The case of the fake Gaugin

The art market produces some mind bending meditations on what, exactly, prices represent. These are not, mind you, original meditations, so I will not overtax your patience with a lengthy post. I merely point you to this article, which comes via the Cranky Professor, on a forged Gaugin sculpture at the Art Institute of Chicago. He highlights this passage:

So why was it that no one seems to have questioned the Gauguin? The sculpture appeared to be based on a tiny drawing of a faun sculpture in a sketchbook which the artist used in Martinique in 1887. A work entitled “Faun” was also listed in a Gauguin exhibition held at the Nunès and Fiquet gallery in Paris in 1917. These references are noted in Christopher Gray’s Gauguin sculpture catalogue (1963) and Merete Bodelsen’s authoritative study of Gauguin’s ceramics (1964).

It seems that the Greenhalghs set out to recreate this missing sculpture. What is astonishing is that they were able to design and fire such a successful stoneware forgery, which had no obvious features to reveal it as a modern fake. Ms Howie, an experienced dealer, was originally captivated by the work: “We lived with it, and I cannot tell you what pleasure it gave us. It was a wonderful object.”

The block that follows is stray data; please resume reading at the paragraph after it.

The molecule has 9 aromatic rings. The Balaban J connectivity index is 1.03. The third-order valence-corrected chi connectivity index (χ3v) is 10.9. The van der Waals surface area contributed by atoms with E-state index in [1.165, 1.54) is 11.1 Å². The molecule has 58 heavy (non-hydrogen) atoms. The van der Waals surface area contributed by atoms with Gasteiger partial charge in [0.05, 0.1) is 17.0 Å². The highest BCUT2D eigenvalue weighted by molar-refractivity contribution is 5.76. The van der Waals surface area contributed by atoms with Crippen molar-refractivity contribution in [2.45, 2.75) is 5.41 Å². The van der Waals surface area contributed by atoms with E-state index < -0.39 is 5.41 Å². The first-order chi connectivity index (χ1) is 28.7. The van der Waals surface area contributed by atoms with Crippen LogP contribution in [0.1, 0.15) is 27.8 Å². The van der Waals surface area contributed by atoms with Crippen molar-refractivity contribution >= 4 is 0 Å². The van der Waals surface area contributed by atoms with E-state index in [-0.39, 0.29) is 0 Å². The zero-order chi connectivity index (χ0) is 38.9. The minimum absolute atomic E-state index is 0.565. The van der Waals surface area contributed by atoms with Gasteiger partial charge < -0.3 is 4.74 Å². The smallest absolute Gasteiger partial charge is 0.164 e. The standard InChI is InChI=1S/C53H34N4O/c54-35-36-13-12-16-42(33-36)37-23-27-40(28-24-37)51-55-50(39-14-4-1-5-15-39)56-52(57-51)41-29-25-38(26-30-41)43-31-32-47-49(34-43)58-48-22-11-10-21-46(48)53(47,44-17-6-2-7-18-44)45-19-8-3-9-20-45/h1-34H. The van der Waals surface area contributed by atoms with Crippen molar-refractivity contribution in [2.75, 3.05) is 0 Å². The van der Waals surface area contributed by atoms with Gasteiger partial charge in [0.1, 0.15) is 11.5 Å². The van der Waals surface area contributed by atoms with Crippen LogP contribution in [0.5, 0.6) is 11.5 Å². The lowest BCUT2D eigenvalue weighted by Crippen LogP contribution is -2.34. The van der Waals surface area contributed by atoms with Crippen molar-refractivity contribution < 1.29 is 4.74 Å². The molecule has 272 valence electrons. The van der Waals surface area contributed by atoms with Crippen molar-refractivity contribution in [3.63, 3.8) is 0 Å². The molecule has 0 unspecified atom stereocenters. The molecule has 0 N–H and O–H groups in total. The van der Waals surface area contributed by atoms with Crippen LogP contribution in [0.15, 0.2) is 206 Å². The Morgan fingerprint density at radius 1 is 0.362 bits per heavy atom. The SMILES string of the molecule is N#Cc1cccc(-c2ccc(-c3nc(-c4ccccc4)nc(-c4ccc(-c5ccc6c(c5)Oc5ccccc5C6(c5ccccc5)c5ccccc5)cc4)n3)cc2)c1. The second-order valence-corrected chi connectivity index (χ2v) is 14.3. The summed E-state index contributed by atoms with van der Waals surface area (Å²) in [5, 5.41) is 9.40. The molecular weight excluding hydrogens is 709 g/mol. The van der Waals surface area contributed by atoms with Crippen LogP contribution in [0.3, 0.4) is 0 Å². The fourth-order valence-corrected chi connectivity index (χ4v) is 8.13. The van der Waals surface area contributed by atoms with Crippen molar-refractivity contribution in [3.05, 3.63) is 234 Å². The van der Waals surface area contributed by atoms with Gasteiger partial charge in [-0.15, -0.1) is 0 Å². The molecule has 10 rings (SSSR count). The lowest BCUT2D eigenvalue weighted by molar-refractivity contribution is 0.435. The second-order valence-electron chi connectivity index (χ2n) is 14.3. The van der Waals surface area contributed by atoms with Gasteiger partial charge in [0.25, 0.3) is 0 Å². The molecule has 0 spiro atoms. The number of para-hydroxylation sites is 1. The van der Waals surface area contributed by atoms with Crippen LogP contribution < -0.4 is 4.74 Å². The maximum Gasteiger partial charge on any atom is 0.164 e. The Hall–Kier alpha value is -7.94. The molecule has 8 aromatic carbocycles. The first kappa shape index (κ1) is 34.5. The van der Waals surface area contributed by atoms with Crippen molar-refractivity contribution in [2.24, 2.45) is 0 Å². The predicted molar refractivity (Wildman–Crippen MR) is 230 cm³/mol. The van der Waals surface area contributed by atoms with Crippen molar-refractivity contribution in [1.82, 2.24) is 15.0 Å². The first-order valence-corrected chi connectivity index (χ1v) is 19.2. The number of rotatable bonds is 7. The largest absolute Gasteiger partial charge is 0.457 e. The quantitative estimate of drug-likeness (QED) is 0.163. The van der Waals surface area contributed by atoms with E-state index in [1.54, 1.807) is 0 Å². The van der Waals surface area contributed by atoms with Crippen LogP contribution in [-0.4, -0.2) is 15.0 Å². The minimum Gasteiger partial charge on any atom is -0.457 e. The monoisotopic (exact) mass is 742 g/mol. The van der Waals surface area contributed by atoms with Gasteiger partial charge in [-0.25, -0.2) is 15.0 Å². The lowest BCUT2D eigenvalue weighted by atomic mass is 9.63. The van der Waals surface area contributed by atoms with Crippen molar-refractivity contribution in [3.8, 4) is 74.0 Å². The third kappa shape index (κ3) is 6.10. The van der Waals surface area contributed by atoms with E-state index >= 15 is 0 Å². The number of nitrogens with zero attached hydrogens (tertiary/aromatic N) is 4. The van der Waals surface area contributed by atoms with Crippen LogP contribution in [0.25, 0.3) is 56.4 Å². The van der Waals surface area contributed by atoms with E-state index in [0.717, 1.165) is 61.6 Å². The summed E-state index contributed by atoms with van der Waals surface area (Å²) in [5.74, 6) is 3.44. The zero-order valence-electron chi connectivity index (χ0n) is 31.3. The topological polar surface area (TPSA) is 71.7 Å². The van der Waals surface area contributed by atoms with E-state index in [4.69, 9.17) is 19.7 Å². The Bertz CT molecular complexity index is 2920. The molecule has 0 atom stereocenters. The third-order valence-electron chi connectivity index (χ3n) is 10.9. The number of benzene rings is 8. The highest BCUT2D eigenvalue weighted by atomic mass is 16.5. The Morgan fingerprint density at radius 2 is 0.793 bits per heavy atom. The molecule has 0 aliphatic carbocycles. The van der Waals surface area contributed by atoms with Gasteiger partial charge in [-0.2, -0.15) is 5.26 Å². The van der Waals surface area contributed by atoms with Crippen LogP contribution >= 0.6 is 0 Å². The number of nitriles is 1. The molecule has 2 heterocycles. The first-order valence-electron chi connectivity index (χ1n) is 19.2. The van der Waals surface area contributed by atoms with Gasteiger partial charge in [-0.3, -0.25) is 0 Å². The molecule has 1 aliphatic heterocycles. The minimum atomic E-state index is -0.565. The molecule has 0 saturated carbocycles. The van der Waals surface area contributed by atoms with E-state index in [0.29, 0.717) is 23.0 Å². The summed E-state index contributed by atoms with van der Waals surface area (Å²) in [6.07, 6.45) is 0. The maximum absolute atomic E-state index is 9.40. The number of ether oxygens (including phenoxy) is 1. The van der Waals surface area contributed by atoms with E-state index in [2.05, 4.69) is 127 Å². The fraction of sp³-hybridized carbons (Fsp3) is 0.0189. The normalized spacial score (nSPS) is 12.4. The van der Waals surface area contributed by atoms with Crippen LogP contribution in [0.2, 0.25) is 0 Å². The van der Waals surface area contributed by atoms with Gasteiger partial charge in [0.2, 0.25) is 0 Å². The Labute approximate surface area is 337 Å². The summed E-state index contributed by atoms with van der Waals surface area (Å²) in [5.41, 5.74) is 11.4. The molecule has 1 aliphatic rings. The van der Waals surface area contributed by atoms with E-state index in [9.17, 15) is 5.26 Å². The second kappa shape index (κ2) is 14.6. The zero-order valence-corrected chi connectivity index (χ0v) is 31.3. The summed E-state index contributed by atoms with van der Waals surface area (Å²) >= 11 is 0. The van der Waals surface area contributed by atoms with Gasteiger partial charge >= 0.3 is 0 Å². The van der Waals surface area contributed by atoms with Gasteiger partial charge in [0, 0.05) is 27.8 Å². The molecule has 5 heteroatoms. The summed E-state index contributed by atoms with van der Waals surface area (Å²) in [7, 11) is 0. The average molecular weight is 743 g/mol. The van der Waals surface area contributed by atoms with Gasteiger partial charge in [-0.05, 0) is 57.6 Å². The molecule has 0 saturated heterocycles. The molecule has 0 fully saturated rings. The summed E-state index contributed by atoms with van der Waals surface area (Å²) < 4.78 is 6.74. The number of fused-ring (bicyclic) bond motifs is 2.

The object itself has in no way changed; it is still just as amazing, or not, as it always was. But their pleasure in it is radically altered. My intuitions tend to all run the other way. Of course, I spent a great deal of time studying finance and the associated dark arts, where the value of an asset is supposed to be the expected value of its future cash flows; and the value of a non-financial asset is supposed to be at least largely determined by its inherent usefulness.

But even before that, I was a lit major, where your enjoyment of a work is supposed to be focused on the work's attributes, not its provenance. A first edition of Bleak House may sell for 100 times what you would pay for a knock-off at Barnes and Noble. But you are not supposed to get 100 times the enjoyment out of reading Bleak House in first edition that you get out of the Modern Library version. Perhaps the right comparison is authorship, but even that doesn't really work; "undiscovered" works by famous authors almost always sell very poorly, because there is usually a very good reason that the artist didn't submit them to the public.

I acknowlege that people pay an enormous amount of money simply for the pleasure of imagining that Gaugin's hands once touched the sculpture they so love. But I'm afraid I don't quite understand why.